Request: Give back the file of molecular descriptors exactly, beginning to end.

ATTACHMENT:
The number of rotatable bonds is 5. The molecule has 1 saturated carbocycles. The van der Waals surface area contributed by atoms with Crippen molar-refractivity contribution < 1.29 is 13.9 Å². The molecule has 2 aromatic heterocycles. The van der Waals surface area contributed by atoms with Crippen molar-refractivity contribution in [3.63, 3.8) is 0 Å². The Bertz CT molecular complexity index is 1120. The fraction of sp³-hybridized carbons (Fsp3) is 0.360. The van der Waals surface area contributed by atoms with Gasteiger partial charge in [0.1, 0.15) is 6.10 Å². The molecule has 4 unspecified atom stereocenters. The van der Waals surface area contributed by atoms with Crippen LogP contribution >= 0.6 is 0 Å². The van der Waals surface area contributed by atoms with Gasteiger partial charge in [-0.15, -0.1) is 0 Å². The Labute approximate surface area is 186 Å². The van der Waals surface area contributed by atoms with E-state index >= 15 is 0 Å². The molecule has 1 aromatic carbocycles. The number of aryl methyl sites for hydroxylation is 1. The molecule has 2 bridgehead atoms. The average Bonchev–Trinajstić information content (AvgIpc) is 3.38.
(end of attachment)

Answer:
The number of rotatable bonds is 5. The molecule has 1 saturated carbocycles. The van der Waals surface area contributed by atoms with Crippen molar-refractivity contribution < 1.29 is 13.9 Å². The molecule has 2 aromatic heterocycles. The van der Waals surface area contributed by atoms with Crippen molar-refractivity contribution in [3.63, 3.8) is 0 Å². The Bertz CT molecular complexity index is 1120. The fraction of sp³-hybridized carbons (Fsp3) is 0.360. The van der Waals surface area contributed by atoms with Gasteiger partial charge in [0.1, 0.15) is 6.10 Å². The molecule has 4 unspecified atom stereocenters. The van der Waals surface area contributed by atoms with Crippen LogP contribution >= 0.6 is 0 Å². The van der Waals surface area contributed by atoms with Gasteiger partial charge in [-0.15, -0.1) is 0 Å². The Labute approximate surface area is 186 Å². The van der Waals surface area contributed by atoms with E-state index >= 15 is 0 Å². The molecule has 1 aromatic carbocycles. The number of aryl methyl sites for hydroxylation is 1. The molecule has 2 bridgehead atoms. The average Bonchev–Trinajstić information content (AvgIpc) is 3.38.